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Review: Ray

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We all know the familiar dark glasses, the side-to-side sway and euphoric smile as music pours from the piano, the raspy voice that should be part of the dictionary entry for “soulful”; Ray Charles has been such an icon for so long that it’s probable most of us born after 1970 or so don’t truly appreciate the man and his contributions to American music. Director Taylor Hackford’s Ray aims to correct that oversight and largely succeeds, thanks in large part to an amazing career-making performance by Jamie Foxx.

Jamie FoxxFoxx’s performance as Ray Charles was an amazing confluence of actor and part–Foxx might have been uniquely qualified to play Charles. I certainly can’t imagine anyone having done a better job. Not only does Foxx physically resemble a younger Ray Charles, he has both the acting chops and the musical chops to pull off the role: Foxx studied classical piano at Julliard. Foxx had been tabbed as the front-runner for the Best Actor Oscar as early as the summer of ’04, and I don’t believe any other actor ever truly had a chance to win the award.

And Foxx was certainly deserving; it would have been easier to simply impersonate Charles’s voice and his unique mannerisms, but Foxx goes farther and tries to present the complexities of Charles as a person in addition to trying to remain faithful to the outer Ray Charles most of us know. Playing a real person, especially one with whom so much of the audience is likely so familiar, is an inherently difficult and risky proposition, but Foxx truly nailed the part. Ten minutes into the film, he was no longer Jamie Foxx playing Ray Charles; he was Ray Charles. (All of that said, I still give my Best Actor award for ’04 to the sublime Paul Giamatti for Sideways, though Foxx would be a very strong runner-up.)

The movie touches on most of the major points of Charles’ life up until he entered rehab to kick his heroin addiction. The exploration of his drug use and the effects it had on him, his family and his career make up a large part of the plot of the movie, but that’s not what the movie’s about and not what I’ll ultimately take away from it. The real focus of the movie, and rightly so, is on Charles’ music and the effcts it had on him, his family–and on the country and society.

Ray (2004)
Grade: B+
Directed By: Taylor Hackford
Written By: Taylor Hackford and James L. White
Starring: Jamie Foxx Kerry Washington Regina King Clifton Powell Curtis Armstrong
Studio: Universal

I’ll admit that I didn’t have much of an appreciation for Charles’ music, or his place in music history, before seeing this movie. I certainly didn’t dislike Charles’ music, but I just had never really been exposed to much of it. Hearing so much of it in such a concentrated does, though, began to make me realize exactly why Charles has long been so venerated. And what really struck me for the first time while watching Ray was just how sexual so much of his early music was–not in that twenty-first century skin-and-shock-value kind of way, but in terms of pure sultry heat. That music, particularly the slinky bass line of “What’d I Say,” made me feel more like getting busy with the wife than anything else I’ve heard in a long time.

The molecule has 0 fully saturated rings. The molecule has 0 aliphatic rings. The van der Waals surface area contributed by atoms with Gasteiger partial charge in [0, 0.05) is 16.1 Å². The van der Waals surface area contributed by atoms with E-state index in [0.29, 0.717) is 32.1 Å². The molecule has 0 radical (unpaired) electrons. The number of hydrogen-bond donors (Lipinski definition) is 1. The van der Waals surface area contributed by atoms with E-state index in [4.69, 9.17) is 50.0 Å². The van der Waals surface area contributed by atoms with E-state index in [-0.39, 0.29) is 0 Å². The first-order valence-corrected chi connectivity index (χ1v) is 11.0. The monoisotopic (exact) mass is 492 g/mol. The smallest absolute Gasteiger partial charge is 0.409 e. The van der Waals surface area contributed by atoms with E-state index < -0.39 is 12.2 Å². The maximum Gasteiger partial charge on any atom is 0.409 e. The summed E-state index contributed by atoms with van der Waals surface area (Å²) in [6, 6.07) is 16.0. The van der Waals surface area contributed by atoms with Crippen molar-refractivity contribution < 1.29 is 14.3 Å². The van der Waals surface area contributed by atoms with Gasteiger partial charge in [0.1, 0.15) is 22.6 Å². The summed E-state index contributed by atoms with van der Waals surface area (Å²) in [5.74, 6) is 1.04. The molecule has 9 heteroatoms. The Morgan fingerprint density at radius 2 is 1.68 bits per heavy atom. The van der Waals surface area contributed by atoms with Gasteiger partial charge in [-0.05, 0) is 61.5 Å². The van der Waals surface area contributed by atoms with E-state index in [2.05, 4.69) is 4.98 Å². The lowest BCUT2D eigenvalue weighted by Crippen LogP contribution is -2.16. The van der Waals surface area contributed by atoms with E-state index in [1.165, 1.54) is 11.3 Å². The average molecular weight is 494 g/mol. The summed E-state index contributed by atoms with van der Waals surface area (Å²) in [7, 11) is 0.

Hackford uses the music appropriately, letting the song selections assist with the storytelling; when Ray and his mistress Margie rehearse “Hit the Road, Jack,” the anger and frustration each feels with the other comes through clearly through the lyrics of the song. Each of the musical sequences, in addition to being fantastically entertaining, actually move the characters and the plot forward–not a one of them ever slows the story down.

The story loses its way somewhat during the last thirty minutes or so, though admittedly it’s difficult to find the ending point in a biopic of someone who’s still alive, as Charles was during the production of this movie; where do you end the story of someone who’s ending hasn’t been written yet? Ray ends with a final flashback/dream sequence that the movie could surely have done without, a far too on-the-nose summary of themes any remotely perceptive viewer would already have picked up on during the previous two hours. There were also several plot and character threads that had been introduced and never properly dealt with: did Jeff actually steal from Ray, or was he set up by Joe Adams? We don’t know, and while it might not matter to the plot, it does affect the way in which we see Ray.

Ray provides a fascinating portrait of the creative impulse and the illustrates one of the fundamental rules of creation: Be true to your own voice. You can learn how to do whatever it is you’re trying to do–painting, writing, playing piano, acting, whatever–by mimicking those who are already successful and/or popular. But at some point you have leave the copying behind and find your own way. The world didn’t need another Nat “King” Cole; it needed its first Ray Charles.

Written by Allen

May 13th, 2005 at 1:51 pm

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